Nevertheless, because you say so, I will let down the nets. (repeat)
Before this Peter's motive for letting down the nets had always been the hope of catching fish and making a profit. But this day, with no hope of fish or profit, he let down his nets simply because Jesus told him to. He let down his nets just in obedience to Jesus, in order to please him. And the result was an enormous catch of fish, bigger than his boat could cope with.
Have you been in any situation recently where you felt like it was futile and useless to be obedient to Christ? That's what it must have felt like to Peter. This isn't possibly going to make any difference!
Wasn't the youth group service last week great - they went honestly straight for the truth about our motivations, whether we really want to please God or not.
I used to work in a legal firm in the city. And at this firm we had a system of time billing. Clients were charged according to the amount of time that the lawyers spent on their case. And so you had to record the time you spent on various matters down to units of 1/10 of an hour. Now of course people perceived that their chances of promotion depended heavily on how much time they billed, so what happened? … They cheated of course. It was common practice to expand out the time billed to larger clients. Half an hour's work plus a cup of coffee and a chat about the football on the weekend, easily became one or one and a half hour's time billed.
It felt futile in that environment to be honest. Why bother? Because it won't make any difference. In fact the dishonest may well be promoted ahead of you.
But following Jesus is all about trusting him even though its not what everyone else is doing or you don't get an immediate reward for doing it. Peter takes Jesus at his word, and says I'll let down the nets just because you say so - I think we're meant to reflect on that. We need to keep on taking Jesus at his word even if we don't get a huge reward immediately. Because in the story, the catch of fish is not really a reward for Peter, but rather a sign, or a picture of what is coming as we keep on trusting Jesus and being obedient to what he says to do. The catch of fish represents all the people Jesus will draw to himself through us. That catch of fish at the beginning was to prepare Peter to remember the purpose Jesus had for him.
And the catch of fish in the story calls attention to Jesus. All those fish they caught said: here is the Lord of fish and fishermen. Here is the Lord of nature. Here is the Lord of everyone and their daily work!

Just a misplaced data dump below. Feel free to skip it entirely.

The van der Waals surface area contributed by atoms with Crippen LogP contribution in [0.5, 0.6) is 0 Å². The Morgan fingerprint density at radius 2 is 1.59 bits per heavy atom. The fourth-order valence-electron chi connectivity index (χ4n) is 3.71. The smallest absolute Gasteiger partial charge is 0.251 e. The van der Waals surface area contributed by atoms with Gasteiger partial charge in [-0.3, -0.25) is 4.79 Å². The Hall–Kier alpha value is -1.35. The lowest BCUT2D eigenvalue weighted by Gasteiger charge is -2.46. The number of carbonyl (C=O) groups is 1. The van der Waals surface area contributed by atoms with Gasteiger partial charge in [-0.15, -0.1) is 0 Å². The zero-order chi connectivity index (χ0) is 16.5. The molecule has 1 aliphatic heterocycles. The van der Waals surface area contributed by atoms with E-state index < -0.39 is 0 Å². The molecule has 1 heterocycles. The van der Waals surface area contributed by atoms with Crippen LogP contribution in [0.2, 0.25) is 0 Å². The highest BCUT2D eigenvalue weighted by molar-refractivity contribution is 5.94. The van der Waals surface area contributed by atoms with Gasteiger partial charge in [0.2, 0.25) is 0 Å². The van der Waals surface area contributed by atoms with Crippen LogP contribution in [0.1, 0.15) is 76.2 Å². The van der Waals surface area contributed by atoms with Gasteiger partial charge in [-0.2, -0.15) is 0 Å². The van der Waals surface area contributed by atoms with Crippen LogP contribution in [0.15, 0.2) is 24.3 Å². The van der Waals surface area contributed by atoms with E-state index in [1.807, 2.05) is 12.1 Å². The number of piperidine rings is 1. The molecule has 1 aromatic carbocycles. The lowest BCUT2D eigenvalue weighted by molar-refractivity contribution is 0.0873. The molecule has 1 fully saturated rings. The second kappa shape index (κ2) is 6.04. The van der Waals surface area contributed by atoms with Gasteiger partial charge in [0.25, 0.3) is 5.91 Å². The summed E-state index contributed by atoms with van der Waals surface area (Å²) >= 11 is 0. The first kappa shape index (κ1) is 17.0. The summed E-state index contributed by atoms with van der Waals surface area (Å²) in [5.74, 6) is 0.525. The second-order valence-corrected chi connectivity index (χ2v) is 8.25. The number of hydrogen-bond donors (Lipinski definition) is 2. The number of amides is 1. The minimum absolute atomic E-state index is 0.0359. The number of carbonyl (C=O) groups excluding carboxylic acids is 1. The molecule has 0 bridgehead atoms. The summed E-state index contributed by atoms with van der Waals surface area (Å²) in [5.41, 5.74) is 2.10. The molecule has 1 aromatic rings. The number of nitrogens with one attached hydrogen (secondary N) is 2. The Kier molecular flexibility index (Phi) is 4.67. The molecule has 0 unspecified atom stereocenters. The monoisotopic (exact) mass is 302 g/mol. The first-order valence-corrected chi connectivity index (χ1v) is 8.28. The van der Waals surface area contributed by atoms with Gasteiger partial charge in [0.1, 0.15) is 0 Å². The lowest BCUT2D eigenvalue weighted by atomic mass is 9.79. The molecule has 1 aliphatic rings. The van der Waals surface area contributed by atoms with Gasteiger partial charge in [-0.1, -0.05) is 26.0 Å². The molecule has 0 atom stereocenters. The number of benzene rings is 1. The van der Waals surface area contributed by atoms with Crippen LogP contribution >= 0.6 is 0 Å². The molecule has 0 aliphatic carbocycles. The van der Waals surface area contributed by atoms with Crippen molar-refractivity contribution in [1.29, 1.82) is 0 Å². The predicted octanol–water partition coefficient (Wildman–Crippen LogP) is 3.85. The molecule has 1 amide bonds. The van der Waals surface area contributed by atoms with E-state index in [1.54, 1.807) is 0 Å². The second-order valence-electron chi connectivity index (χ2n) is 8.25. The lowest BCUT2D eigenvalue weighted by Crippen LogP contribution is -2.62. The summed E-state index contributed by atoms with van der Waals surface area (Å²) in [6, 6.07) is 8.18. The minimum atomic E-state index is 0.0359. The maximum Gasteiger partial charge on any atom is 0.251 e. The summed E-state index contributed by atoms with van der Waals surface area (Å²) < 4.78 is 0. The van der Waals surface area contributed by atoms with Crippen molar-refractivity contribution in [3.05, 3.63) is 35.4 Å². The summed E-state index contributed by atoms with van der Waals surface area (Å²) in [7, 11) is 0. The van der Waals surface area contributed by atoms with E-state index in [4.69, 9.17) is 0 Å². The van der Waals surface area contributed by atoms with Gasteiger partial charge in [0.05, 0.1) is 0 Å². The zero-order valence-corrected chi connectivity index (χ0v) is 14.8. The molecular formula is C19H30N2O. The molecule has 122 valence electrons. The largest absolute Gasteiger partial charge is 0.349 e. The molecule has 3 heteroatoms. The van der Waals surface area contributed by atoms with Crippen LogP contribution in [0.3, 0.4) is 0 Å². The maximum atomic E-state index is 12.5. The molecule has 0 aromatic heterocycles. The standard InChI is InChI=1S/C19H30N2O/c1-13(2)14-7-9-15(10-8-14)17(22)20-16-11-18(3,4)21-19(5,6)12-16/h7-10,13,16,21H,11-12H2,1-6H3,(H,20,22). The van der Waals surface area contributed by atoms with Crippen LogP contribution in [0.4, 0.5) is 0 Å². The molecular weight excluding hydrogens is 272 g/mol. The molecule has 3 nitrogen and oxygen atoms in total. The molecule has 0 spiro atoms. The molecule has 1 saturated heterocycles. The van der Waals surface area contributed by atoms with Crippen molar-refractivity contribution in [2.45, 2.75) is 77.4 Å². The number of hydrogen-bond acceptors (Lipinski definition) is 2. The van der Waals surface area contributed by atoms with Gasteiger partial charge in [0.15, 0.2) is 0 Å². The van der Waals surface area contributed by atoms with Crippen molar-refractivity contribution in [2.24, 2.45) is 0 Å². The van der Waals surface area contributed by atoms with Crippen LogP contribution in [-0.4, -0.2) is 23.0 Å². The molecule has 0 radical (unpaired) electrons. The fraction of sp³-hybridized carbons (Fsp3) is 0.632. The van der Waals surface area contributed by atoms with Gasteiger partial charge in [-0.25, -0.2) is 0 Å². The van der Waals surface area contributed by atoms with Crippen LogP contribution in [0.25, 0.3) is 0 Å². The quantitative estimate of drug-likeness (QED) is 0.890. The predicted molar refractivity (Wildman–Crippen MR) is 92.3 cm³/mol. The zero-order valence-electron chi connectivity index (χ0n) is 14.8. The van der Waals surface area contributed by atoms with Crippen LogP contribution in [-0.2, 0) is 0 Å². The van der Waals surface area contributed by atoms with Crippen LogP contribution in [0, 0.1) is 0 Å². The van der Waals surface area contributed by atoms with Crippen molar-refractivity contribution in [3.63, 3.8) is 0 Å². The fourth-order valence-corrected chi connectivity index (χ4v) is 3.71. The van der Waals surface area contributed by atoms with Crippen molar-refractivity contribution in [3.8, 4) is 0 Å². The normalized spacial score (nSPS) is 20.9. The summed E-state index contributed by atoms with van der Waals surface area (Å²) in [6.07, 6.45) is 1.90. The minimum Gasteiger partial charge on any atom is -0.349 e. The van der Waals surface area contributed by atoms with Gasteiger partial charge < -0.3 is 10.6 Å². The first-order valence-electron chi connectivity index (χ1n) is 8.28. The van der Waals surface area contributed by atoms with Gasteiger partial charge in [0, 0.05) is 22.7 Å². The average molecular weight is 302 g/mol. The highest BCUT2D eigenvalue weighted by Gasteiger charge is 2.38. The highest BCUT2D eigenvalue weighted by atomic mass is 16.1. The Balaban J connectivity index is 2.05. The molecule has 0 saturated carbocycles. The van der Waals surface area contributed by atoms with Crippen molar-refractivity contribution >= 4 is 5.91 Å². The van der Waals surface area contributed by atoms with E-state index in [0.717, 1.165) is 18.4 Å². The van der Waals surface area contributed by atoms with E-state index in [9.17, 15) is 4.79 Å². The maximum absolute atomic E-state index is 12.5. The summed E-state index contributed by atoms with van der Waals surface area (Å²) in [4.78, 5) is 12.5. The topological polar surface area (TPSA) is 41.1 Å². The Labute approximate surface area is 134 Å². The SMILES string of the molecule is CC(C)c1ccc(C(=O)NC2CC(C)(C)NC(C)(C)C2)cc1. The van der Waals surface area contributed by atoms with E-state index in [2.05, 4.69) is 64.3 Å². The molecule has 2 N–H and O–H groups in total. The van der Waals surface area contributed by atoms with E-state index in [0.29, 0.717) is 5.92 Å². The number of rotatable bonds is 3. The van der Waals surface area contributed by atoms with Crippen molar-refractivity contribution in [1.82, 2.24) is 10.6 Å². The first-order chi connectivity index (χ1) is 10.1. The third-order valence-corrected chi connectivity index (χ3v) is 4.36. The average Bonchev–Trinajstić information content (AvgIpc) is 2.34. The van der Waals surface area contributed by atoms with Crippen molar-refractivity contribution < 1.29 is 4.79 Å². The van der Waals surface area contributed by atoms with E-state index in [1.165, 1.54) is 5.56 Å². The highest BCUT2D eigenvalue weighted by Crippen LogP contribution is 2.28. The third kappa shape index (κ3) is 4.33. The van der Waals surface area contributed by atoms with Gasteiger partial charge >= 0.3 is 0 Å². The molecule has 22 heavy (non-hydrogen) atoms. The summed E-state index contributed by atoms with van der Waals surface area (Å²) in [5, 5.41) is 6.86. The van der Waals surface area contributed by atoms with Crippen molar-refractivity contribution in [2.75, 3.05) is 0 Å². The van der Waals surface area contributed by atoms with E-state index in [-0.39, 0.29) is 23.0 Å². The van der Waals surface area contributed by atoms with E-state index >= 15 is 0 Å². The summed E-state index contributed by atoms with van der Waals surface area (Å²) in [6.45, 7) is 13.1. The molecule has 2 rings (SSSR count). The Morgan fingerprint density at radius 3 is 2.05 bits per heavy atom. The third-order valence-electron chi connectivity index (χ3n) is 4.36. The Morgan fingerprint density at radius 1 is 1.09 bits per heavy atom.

Although Peter had only just met Jesus that morning, he knew one thing clearly now. He had met with God's power in the person of Jesus, and only a few minutes ago he had been presuming out of his own expertise to tell him what to do! Well, Peter was an honest man, and he made the only honest response possible:
When Simon Peter saw the catch of fish, he fell at Jesus' knees and said: “go away from me, Lord, for I am a sinful man”.
Peter had come into the presence of God and he made the only possible honest response: go away from me Lord, for I am a sinful man.
Is this your initial response to Jesus?
Have you seen what your life really looks like in the presence of the Lord of all creation? Simon Peter recognized that it is hopeless to pretend that we are better than we really are in front of Jesus.
 How honest are you before God?
We all suffer from the temptation to dishonesty about our lives.
I read the story of a man called John Dean:
John Dean was an advisor to President Nixon and a central figure in the Watergate scandal. Dean's testimony before the senate committee set up to investigate what had happened was lengthy, articulate and remarkably detailed. Dean amazed committee members with his ability to remember who said what to whom months after it had actually happened.
The trouble was that when the actual Watergate tapes were pried loose from Richard Nixon and played for the committee, Dean's testimony turned out to be mostly “wishful memories”. Dean had remembered a lot of stuff that hadn't actually happened. Not surprisingly, most of his mistakes had the effect of placing him in a much more favourable light than what was actually recorded on the tapes.
What sometimes happens is that first we deceive ourselves and then we convince ourselves that we are not deceiving ourselves  - because we enjoy looking good in front of other people. Its harder to do that kind of thing however if we're more honest with each other regularly about the temptations that we face.
 Peter made the only honest response when he came face to face with Jesus' power and authority.  He said: Go away from me Lord for I am a sinful man.
And this should be our response as well.
And what did Jesus do? Jesus didn't go away from Peter and he won't go away from us if that is our response to him. And neither did Jesus criticize Peter, and nor will he criticise us. Jesus actual response is surprising:
Jesus said to Simon Peter, “Don't be afraid, from now on you will catch people” (repeat)